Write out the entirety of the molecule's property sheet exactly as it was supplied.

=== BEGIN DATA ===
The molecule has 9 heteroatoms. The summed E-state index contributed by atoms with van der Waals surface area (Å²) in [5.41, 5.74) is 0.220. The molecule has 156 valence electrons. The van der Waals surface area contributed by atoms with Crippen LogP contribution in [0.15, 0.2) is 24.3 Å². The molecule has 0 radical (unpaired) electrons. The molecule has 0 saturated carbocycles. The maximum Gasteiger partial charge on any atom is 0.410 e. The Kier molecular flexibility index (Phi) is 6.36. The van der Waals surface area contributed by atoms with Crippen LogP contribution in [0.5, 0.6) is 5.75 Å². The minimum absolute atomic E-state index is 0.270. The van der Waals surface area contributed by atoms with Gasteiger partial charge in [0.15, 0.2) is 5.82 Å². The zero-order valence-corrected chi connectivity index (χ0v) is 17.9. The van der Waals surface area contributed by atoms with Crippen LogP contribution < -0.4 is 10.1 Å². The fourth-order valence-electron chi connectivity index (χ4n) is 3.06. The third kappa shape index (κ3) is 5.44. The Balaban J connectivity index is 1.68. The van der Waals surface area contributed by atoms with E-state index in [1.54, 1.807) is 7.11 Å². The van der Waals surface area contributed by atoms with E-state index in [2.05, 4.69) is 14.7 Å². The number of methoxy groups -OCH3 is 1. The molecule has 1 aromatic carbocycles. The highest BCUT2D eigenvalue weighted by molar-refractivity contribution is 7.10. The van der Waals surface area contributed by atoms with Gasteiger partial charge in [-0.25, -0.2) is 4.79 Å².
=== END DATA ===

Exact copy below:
The molecule has 9 heteroatoms. The summed E-state index contributed by atoms with van der Waals surface area (Å²) in [5.41, 5.74) is 0.220. The molecule has 156 valence electrons. The van der Waals surface area contributed by atoms with Crippen LogP contribution in [0.15, 0.2) is 24.3 Å². The molecule has 0 radical (unpaired) electrons. The molecule has 0 saturated carbocycles. The maximum Gasteiger partial charge on any atom is 0.410 e. The Kier molecular flexibility index (Phi) is 6.36. The van der Waals surface area contributed by atoms with Crippen LogP contribution in [0.5, 0.6) is 5.75 Å². The minimum absolute atomic E-state index is 0.270. The van der Waals surface area contributed by atoms with Gasteiger partial charge in [0.15, 0.2) is 5.82 Å². The zero-order valence-corrected chi connectivity index (χ0v) is 17.9. The van der Waals surface area contributed by atoms with Crippen LogP contribution < -0.4 is 10.1 Å². The fourth-order valence-electron chi connectivity index (χ4n) is 3.06. The third kappa shape index (κ3) is 5.44. The Balaban J connectivity index is 1.68. The van der Waals surface area contributed by atoms with E-state index in [1.54, 1.807) is 7.11 Å². The van der Waals surface area contributed by atoms with E-state index in [2.05, 4.69) is 14.7 Å². The number of methoxy groups -OCH3 is 1. The molecule has 1 aromatic carbocycles. The highest BCUT2D eigenvalue weighted by molar-refractivity contribution is 7.10. The van der Waals surface area contributed by atoms with Gasteiger partial charge in [-0.25, -0.2) is 4.79 Å².